Dr. Gordon H. Clark taught Philosophy at Wheaton College from 1936-43. As a committed five-point Calvinist, Clark’s unswerving Reformed theology ran him afoul of certain members of the administration, including President Dr. V. Raymond Edman and trustee Dr. Harry A. Ironside, pastor of Moody Church in Chicago. Ironside wrote to Clark on July 13, 1942: “…I am thoroughly convinced that hyper-Calvinism is not consistent with a true evangelical attitude. Perhaps I should have used the word ‘evangelistic’ rather than ‘evangelical.'”

Though students like Ruth Bell (Graham) and others appreciated Clark’s precise, reasoned, self-described “cold” classroom presentation, contrasting the “warm” pietism popular at the time, pressure from various quarters resulted in Clark’s resignation. Leaving Wheaton College, Clark secured employment as the Head of the Department of Philosophy at Butler University in Indiana from 1945-73. After that he taught at Covenant College in Lookout Mountain, Georgia, from 1974-84.

Compiled by Douglas J. Douma and edited by Thomas W. Juodatis, Clark and His Correspondents: Selected Letters of Gordon H. Clark (2017) presents an array of Clark’s exchanges with such prominent evangelical and fundamentalist leaders as J. Oliver Buswell, V. Raymond Edman, E.J. Carnell, Cornelius Van Til, Carl F.H. Henry and J. Gresham Machen. The compilation uses many letters scanned from the College Archives of Buswell Library.

The Trinity Foundation in Unicoi, Tennessee, continues to republish Dr. Gordon H. Clark’s many books, tapes and pamphlets.

Senator Mark Hatfield Advocates “Power of Love”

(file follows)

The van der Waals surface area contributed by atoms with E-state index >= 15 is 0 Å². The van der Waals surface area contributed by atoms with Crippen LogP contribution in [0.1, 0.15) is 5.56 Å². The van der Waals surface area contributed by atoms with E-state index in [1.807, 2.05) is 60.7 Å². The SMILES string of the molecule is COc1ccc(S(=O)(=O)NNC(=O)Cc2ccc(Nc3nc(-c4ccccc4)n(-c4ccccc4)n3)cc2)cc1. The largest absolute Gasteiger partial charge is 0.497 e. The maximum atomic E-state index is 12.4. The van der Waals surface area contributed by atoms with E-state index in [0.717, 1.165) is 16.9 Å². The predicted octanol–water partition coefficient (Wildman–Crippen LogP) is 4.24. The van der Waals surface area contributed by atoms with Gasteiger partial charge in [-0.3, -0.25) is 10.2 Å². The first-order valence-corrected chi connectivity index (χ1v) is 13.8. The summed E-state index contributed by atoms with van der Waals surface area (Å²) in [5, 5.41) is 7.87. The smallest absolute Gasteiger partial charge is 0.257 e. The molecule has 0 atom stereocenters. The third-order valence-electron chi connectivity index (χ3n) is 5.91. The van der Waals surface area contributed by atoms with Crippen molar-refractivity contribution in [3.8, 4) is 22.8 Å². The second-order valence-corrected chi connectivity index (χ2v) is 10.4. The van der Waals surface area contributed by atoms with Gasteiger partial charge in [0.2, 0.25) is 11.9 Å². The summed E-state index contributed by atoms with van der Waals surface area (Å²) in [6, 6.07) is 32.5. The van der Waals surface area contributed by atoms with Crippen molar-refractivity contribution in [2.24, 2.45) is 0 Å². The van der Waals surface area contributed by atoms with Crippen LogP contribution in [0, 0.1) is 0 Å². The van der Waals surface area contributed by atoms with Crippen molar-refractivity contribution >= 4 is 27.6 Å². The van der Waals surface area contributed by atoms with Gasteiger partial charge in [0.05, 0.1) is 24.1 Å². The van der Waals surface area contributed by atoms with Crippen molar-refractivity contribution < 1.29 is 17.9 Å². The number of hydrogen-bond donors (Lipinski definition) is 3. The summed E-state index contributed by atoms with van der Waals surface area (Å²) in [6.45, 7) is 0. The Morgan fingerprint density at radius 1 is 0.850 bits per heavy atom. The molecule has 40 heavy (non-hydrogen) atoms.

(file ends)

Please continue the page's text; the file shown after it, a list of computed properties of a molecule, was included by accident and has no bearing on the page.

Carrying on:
Over four decades ago in February 1974, Senator Mark O. Hatfield spoke on Wheaton’s campus during the height of the Watergate scandal and merely six months prior to the resignation of President Nixon.  Although having visited campus before as governor and later as senator, the Oregon Republican stirred strong feelings from students and administrators alike due to his opposition to America’s involvement in Vietnam, as well as his support for politically liberal students whom some on campus characterized as “anti-war, anti-capitalist, anti-American.”

The following article from the Wheaton Record, 2/15/1974 (vol.96, no.14) contains excerpts from a floor statement given by Senator Hatfield.  The speech was given during a discussion on the Military Procurement Bill, but the underlying issues are particularly relevant even in a predominantly civilian liberal arts college and amazingly trenchant nearly a half-century later.  His death in 2011 was marked by tributes by both Special Collections, Buswell Library and the Billy Graham Center Archives.